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Design from A to ZInteriors

Design from A to Z: P is for Paneling

by Garrett Fleming

Design from A to Z: P is for Paneling, Design*Sponge
The word “paneling” used to be synonymous with “outdated.” It conjured up images of dark-and-dreery basements or that neglected room in your home you haven’t quite gotten around to fixing up. Overall, it’s safe to say its reputation preceded it. Not anymore though! Nowadays, clever homeowners are taking back control of the design detail and giving it a modern update through paint, pattern and even texture.

Luckily for us, we’ve been able to stand witness to this design element’s resurrection through the ingenuity of those who have shared their homes with us. We’re so in awe of the work these guys and gals have done, in fact, today we’ve rounded up 10 great examples of the power of paneling for us all to ogle over. Some of these clever renters and owners even installed the wooden look themselves. Kudos, guys and girls! Scroll down to take a look at their handiwork, and enjoy! —Garrett

P.S. Check out the rest of our Design from A to Z series here.

Design from A to Z: P is for Paneling, Design*Sponge
1/10

While renovating a hotelier’s retreat, Courtney and her husband John uncovered this fantastic beadboard paneling. To give it an update, they painted it in Benjamin Moore’s “Tarrytown Green.” Forest green has to be one of the most-popular interior hues I have ever seen here on Design*Sponge.

Design from A to Z: P is for Paneling, Design*Sponge
2/10

My all-time favorite use of paneling is this herringbone pattern we gave you a peek of back in 2014. In my opinion, it’s the star of Lindsey Smith’s Baton Rouge home.

Design from A to Z: P is for Paneling, Design*Sponge
3/10

Annika’s apartment sits inside a defunct commercial bakery that was built a century ago meaning her paneling is likely 100 years old as well.

Design from A to Z: P is for Paneling, Design*Sponge
4/10

The way this wallpaper’s looping lines stand in contrast to the parallel layout of the paneling in this converted railway car in Kent are what make it so visually striking.

Design from A to Z: P is for Paneling, Design*Sponge
5/10

An alder wood wall and houndstooth headboard complement one another in this rustic renovation.

Design from A to Z: P is for Paneling, Design*Sponge
6/10

Jenna’s bedroom makeover was not only impactful but cost-conscious as well thanks to the affordability of paneling.

Design from A to Z: P is for Paneling, Design*Sponge
7/10

This wood-paneled wall is great for renters as it comes down in one piece leaving minimal marks. Check out the DIY here.

Design from A to Z: P is for Paneling, Design*Sponge
8/10

Beadboard has a reputation for being a more-traditional, less-trendy design technique. Bright-and-soft colors and textures like those in Sarah’s ranch house can do wonders for updating the style though.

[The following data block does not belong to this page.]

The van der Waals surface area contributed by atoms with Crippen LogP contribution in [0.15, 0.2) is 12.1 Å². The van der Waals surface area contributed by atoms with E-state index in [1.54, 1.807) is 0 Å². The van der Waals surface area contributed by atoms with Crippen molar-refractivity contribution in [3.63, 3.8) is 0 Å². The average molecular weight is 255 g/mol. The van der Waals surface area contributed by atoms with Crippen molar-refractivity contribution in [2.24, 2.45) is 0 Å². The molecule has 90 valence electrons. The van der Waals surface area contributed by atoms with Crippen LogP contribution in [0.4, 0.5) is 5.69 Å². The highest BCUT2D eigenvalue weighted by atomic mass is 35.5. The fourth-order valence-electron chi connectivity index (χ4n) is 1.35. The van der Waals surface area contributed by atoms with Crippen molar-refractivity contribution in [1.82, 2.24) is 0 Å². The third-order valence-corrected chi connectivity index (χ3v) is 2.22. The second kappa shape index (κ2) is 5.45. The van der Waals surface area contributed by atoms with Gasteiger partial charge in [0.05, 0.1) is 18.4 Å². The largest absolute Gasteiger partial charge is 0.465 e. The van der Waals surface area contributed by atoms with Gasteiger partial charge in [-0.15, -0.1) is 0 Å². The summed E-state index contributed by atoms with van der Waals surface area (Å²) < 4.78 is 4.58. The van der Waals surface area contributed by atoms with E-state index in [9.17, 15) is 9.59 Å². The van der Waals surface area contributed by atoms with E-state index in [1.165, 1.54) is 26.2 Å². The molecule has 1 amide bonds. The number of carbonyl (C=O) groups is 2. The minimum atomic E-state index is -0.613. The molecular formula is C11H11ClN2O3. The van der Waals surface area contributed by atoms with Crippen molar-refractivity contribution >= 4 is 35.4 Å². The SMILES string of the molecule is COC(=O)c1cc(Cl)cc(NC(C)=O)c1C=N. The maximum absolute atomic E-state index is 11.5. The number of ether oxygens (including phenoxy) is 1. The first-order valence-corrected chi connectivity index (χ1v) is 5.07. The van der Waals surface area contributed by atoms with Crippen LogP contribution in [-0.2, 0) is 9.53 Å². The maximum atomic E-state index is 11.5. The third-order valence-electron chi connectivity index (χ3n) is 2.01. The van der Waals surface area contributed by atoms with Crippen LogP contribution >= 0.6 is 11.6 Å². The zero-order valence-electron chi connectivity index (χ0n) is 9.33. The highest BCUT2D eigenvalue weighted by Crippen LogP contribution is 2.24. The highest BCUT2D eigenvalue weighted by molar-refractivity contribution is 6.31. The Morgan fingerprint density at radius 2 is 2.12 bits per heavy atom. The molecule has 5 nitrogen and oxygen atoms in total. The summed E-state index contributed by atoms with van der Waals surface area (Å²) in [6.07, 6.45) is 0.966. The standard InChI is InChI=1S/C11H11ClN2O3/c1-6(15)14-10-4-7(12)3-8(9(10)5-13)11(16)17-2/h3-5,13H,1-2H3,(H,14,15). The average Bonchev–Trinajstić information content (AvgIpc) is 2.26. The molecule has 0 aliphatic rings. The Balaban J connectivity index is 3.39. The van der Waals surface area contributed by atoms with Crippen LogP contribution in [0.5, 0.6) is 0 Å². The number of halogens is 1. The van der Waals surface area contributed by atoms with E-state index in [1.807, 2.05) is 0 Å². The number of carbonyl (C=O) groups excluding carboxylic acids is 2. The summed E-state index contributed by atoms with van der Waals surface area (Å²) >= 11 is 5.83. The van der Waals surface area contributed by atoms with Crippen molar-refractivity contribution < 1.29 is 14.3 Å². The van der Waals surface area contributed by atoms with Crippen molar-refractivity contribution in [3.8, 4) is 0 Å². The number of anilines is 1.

Design from A to Z: P is for Paneling, Design*Sponge
9/10

Everyday, the children who get to hang out in this restaurant turned preschool are greeted by this beautiful entry. It’s clean look sets the tone for the day: bright and cheerful.

Design from A to Z: P is for Paneling, Design*Sponge
10/10

Paneling is a design staple, but when it’s given a twist — like the curving design here in Astrid’s a-frame cottage — the wooden go-to seems fresh and unique.

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Comments

  • Very nice modern examples of paneling. Only one looked like a throwback to the 70s, not that that’s a bad thing, but it’s not my favorite.

  • Thank you. Before starting out this morning, a few minutes of procrastinating surfing ideas for paneled walls, and your Design Sponge appeared “synchronistically”. Much appreciation for Your views and comments and suggestions for those of us who lag in the rethinking department. Having us revisiting our narratives about paneling, you are an interior design shrink we need so to be content with “what is”. Yes, you have freed me from starting out my gold plated day where I may have obsessed about not being able to “deal” with the paneling which lines the uninsulated AFrame where the three sons have advised me to give up hanging photos and art. I have been resenting and lamenting the damned paneling, which is impossible to hammer nails through; the composite “wood” repels the hammer as it hits the nail! Further, you set up enough information on your site that a sparkle idea chain formed, which helped me reframe my thinking about hanging pictures via wire, from the top of the panels which meet the slant of this AFrame. This is a project house in Larkspur, California, and I am the sole contractor and designer. The many decorator friends I have will be advised to search and sponge from your site! Merci, and mercy, you have sent a good message that helped me this morning and from distain. Now, to work. Good day!

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